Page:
READ: Trump's Waco rally leaves El Paso officials seething
“Describing the goals of the league upon its founding, Farris declared that he aimed for children to obtain the “ability to stand for the truth of God’s word” and “to help homeschoolers address life’s issues biblically, with God’s glory, not their own, as the focus,” according to Stollar.
And there was this:
“Homeschool debate leagues have unique guardrails in place to ensure two things: first, that students only argue about “safe” topics, and second, that they focus primarily on speech performance. Questioning core beliefs is thus avoided. “Due to the limits of the conservative and Christian ideologies of the leagues, their resolutions, and our judging pools, everything was severely one-sided,” one participant told the magazine. “The goal of debate (for homeschoolers) is to bring up the next generation of rhetorical speakers who support conservatism. The content is not about identifying the truth. It’s about reinforcing the beliefs of the audience.”
And, the report concludes, “With Eastman and the other rising stars in the Christian Right, what we’re essentially seeing are those tools—and the corresponding, highly charged rhetorical style—being effectively used in service of Christian nationalism.
“These young people can be incendiary, yes, but they are also articulate and adept at persuading audiences. Michael Farris’s original vision for the league—to raise an army of communicators for Christ to infiltrate and take over American political and social institutions—appears to be coming to fruition. We underestimate that vision and its adherents at our peril.”
ALSO IN THE NEWS: 'Mount Waffle House': Trump Waco rally goer claims to be Marines veteran but 'can’t go into detail'
'Must be Opposite Day': Critics promptly debunk Trump’s claim 'nobody laughed' at U.S. when he was president
Former President Donald Trump used a portion of his Waco, Texas rally speech Saturday to insist "nobody laughed" at the United States of America during his presidency.
@Acyn shared a clip from the former president's address, writing, "Trump: Nobody laughed at our country when I ran it."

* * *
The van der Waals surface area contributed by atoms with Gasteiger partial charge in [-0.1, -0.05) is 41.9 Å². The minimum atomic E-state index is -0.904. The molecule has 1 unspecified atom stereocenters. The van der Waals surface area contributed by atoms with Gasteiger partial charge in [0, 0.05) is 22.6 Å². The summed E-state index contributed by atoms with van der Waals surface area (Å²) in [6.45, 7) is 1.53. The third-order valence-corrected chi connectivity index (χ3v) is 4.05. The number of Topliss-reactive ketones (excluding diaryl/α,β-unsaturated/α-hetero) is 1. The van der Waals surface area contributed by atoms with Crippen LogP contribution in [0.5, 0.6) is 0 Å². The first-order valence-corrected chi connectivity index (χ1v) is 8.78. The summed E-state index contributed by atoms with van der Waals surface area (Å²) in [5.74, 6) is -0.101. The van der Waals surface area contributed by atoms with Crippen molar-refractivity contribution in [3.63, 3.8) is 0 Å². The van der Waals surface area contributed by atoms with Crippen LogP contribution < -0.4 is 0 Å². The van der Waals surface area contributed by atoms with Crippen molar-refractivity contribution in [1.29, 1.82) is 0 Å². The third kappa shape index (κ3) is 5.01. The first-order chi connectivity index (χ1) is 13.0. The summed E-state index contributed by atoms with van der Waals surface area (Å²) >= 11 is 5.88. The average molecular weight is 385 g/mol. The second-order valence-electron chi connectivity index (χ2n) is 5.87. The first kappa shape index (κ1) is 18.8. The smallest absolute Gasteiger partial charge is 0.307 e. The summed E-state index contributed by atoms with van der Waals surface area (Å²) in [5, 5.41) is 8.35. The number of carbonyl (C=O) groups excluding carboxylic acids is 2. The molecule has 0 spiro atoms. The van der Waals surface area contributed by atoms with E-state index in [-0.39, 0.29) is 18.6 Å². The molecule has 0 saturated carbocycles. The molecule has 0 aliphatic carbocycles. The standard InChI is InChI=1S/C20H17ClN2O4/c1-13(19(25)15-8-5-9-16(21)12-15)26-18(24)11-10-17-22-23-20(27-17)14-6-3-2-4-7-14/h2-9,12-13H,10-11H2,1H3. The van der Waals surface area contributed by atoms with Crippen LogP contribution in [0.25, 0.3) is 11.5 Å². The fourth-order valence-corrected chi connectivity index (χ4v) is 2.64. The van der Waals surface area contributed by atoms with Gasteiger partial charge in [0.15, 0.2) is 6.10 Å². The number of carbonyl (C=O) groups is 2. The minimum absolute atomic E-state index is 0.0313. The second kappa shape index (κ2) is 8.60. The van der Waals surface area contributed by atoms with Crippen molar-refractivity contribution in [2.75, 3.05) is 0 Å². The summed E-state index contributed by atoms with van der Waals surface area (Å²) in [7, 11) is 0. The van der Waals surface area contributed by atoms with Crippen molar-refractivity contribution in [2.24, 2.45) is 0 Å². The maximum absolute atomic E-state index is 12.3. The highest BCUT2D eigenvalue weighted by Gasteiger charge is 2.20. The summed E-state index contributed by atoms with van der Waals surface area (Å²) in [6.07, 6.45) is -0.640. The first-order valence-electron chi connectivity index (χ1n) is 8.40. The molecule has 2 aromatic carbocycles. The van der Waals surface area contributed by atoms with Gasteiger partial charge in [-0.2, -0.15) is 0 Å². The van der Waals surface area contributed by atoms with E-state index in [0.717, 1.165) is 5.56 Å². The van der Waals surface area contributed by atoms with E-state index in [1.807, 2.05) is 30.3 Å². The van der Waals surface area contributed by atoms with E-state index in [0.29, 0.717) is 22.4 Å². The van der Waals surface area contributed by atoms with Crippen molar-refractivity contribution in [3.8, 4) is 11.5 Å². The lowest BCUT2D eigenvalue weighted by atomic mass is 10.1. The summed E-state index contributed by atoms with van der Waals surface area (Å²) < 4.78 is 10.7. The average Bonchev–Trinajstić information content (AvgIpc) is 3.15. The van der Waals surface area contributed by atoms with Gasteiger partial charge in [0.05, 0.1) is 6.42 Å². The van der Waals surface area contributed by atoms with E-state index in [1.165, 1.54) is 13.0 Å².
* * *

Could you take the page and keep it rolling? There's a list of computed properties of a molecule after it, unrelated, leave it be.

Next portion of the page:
Subsequently, Twitter users — from all over the world — immediately debunked the former's claim citing ample amounts of evidence.
READ MORE: 'RICO': Georgia prosecutors considering racketeering and conspiracy charges against Trump
@lachevron: "I don't know Donald, that speech you gave at the UN, everybody laughed at you when you bragged and lied and you represented us."
Dave Farr: "To be fair, they were mostly laughing at him."
@jenminicooper: "Canadian here. He’s right. I didn’t laugh. I was utterly horrified and petrified instead."
@razzli: "Okay, so we're just going to perpetually live in fairytale land, huh?"
READ MORE: 'Going full fascist': Morning Joe blasts Trump’s latest 'dehumanizing' attack on Manhattan DA Alvin Bragg
@Sillyshib: "Dear US, we did. We absolutely did. Love UK"
Caroline George: "Australia here …. we were laughing!"
@auntie_shay: "They literally laughed in his face. MULTIPLE times."
@padresfangirl: "We were too busy crying to laugh"
READ MORE: 'Chilling': Law enforcement 'seriously' investigating threats ahead of possible Donald Trump indictment
@ChinaKatSun: "I literally apologized for him in a bathroom in Ireland but ok."
@Christi37460685: "It must be Opposite Day in Waco."
In addition to claiming no one laughed at the U.S. under his leadership, Trump also said Florida Governor Ron DeSantis "came to him with tears in his eyes begging him for an endorsement," and he falsely claimed — as he has many times before — President Joe Biden lost the 2020 election, "but it was rigged."
Watch the video at this link.
READ MORE: 'Mount Waffle House': Trump Waco rally goer claims to be Marines veteran but 'can’t go into detail'